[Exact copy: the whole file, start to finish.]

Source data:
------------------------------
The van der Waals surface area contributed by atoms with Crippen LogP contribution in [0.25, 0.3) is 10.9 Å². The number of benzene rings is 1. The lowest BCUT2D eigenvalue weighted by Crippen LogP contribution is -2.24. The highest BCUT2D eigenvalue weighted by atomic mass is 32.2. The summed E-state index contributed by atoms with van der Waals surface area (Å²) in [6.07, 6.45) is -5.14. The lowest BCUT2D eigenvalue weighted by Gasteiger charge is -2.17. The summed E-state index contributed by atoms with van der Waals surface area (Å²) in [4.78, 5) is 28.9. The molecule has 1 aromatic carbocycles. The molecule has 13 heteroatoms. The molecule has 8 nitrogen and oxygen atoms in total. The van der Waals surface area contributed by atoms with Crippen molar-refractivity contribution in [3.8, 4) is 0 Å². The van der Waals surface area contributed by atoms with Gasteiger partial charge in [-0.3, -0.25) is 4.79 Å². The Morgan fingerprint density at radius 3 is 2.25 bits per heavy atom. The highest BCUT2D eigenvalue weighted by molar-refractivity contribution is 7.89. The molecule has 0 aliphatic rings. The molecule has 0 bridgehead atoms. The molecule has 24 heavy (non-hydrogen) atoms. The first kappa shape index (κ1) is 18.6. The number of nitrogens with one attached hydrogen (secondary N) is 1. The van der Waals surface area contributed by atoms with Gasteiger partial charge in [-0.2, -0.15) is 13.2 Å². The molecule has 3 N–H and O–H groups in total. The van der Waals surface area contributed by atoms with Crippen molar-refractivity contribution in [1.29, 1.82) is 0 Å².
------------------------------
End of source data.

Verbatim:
The van der Waals surface area contributed by atoms with Crippen LogP contribution in [0.25, 0.3) is 10.9 Å². The number of benzene rings is 1. The lowest BCUT2D eigenvalue weighted by Crippen LogP contribution is -2.24. The highest BCUT2D eigenvalue weighted by atomic mass is 32.2. The summed E-state index contributed by atoms with van der Waals surface area (Å²) in [6.07, 6.45) is -5.14. The lowest BCUT2D eigenvalue weighted by Gasteiger charge is -2.17. The summed E-state index contributed by atoms with van der Waals surface area (Å²) in [4.78, 5) is 28.9. The molecule has 1 aromatic carbocycles. The molecule has 13 heteroatoms. The molecule has 8 nitrogen and oxygen atoms in total. The van der Waals surface area contributed by atoms with Crippen molar-refractivity contribution in [3.8, 4) is 0 Å². The van der Waals surface area contributed by atoms with Gasteiger partial charge in [-0.3, -0.25) is 4.79 Å². The Morgan fingerprint density at radius 3 is 2.25 bits per heavy atom. The highest BCUT2D eigenvalue weighted by molar-refractivity contribution is 7.89. The molecule has 0 aliphatic rings. The molecule has 0 bridgehead atoms. The molecule has 24 heavy (non-hydrogen) atoms. The first kappa shape index (κ1) is 18.6. The number of nitrogens with one attached hydrogen (secondary N) is 1. The van der Waals surface area contributed by atoms with Gasteiger partial charge in [-0.2, -0.15) is 13.2 Å². The molecule has 3 N–H and O–H groups in total. The van der Waals surface area contributed by atoms with Crippen molar-refractivity contribution in [1.29, 1.82) is 0 Å².